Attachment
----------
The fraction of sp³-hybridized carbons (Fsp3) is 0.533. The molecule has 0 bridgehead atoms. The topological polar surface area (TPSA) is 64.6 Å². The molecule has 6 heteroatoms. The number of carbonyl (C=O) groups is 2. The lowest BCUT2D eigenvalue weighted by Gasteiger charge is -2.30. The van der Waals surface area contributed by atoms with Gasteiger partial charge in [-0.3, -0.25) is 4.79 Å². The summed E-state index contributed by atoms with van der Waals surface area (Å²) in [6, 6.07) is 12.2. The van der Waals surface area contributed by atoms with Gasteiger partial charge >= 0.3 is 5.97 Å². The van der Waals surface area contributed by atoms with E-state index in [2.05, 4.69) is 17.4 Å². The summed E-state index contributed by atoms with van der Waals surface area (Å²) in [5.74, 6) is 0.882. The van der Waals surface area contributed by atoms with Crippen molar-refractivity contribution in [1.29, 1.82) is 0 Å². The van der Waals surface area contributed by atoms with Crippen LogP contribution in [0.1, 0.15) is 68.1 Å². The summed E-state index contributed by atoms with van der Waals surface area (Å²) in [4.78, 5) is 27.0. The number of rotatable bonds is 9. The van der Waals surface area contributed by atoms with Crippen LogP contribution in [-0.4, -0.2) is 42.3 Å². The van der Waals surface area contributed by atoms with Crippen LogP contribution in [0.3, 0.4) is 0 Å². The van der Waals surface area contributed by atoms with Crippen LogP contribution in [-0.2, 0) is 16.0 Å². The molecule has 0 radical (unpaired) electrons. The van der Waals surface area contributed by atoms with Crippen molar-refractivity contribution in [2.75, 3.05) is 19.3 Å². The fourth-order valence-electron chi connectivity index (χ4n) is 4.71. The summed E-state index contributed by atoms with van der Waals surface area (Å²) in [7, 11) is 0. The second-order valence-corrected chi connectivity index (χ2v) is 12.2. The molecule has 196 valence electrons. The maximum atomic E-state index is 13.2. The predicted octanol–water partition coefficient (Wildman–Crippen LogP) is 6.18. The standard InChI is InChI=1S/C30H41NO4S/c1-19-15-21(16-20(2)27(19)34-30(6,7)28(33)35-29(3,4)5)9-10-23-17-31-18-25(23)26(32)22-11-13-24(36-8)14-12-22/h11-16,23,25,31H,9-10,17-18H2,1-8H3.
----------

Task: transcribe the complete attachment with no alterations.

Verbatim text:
The fraction of sp³-hybridized carbons (Fsp3) is 0.533. The molecule has 0 bridgehead atoms. The topological polar surface area (TPSA) is 64.6 Å². The molecule has 6 heteroatoms. The number of carbonyl (C=O) groups is 2. The lowest BCUT2D eigenvalue weighted by Gasteiger charge is -2.30. The van der Waals surface area contributed by atoms with Gasteiger partial charge in [-0.3, -0.25) is 4.79 Å². The summed E-state index contributed by atoms with van der Waals surface area (Å²) in [6, 6.07) is 12.2. The van der Waals surface area contributed by atoms with Gasteiger partial charge >= 0.3 is 5.97 Å². The van der Waals surface area contributed by atoms with E-state index in [2.05, 4.69) is 17.4 Å². The summed E-state index contributed by atoms with van der Waals surface area (Å²) in [5.74, 6) is 0.882. The van der Waals surface area contributed by atoms with Crippen molar-refractivity contribution in [1.29, 1.82) is 0 Å². The van der Waals surface area contributed by atoms with Crippen LogP contribution in [0.1, 0.15) is 68.1 Å². The summed E-state index contributed by atoms with van der Waals surface area (Å²) in [4.78, 5) is 27.0. The number of rotatable bonds is 9. The van der Waals surface area contributed by atoms with Crippen LogP contribution in [-0.4, -0.2) is 42.3 Å². The van der Waals surface area contributed by atoms with Crippen LogP contribution in [0.3, 0.4) is 0 Å². The van der Waals surface area contributed by atoms with Crippen LogP contribution in [-0.2, 0) is 16.0 Å². The molecule has 0 radical (unpaired) electrons. The van der Waals surface area contributed by atoms with Crippen molar-refractivity contribution in [2.75, 3.05) is 19.3 Å². The fourth-order valence-electron chi connectivity index (χ4n) is 4.71. The summed E-state index contributed by atoms with van der Waals surface area (Å²) in [7, 11) is 0. The second-order valence-corrected chi connectivity index (χ2v) is 12.2. The molecule has 196 valence electrons. The maximum atomic E-state index is 13.2. The predicted octanol–water partition coefficient (Wildman–Crippen LogP) is 6.18. The standard InChI is InChI=1S/C30H41NO4S/c1-19-15-21(16-20(2)27(19)34-30(6,7)28(33)35-29(3,4)5)9-10-23-17-31-18-25(23)26(32)22-11-13-24(36-8)14-12-22/h11-16,23,25,31H,9-10,17-18H2,1-8H3.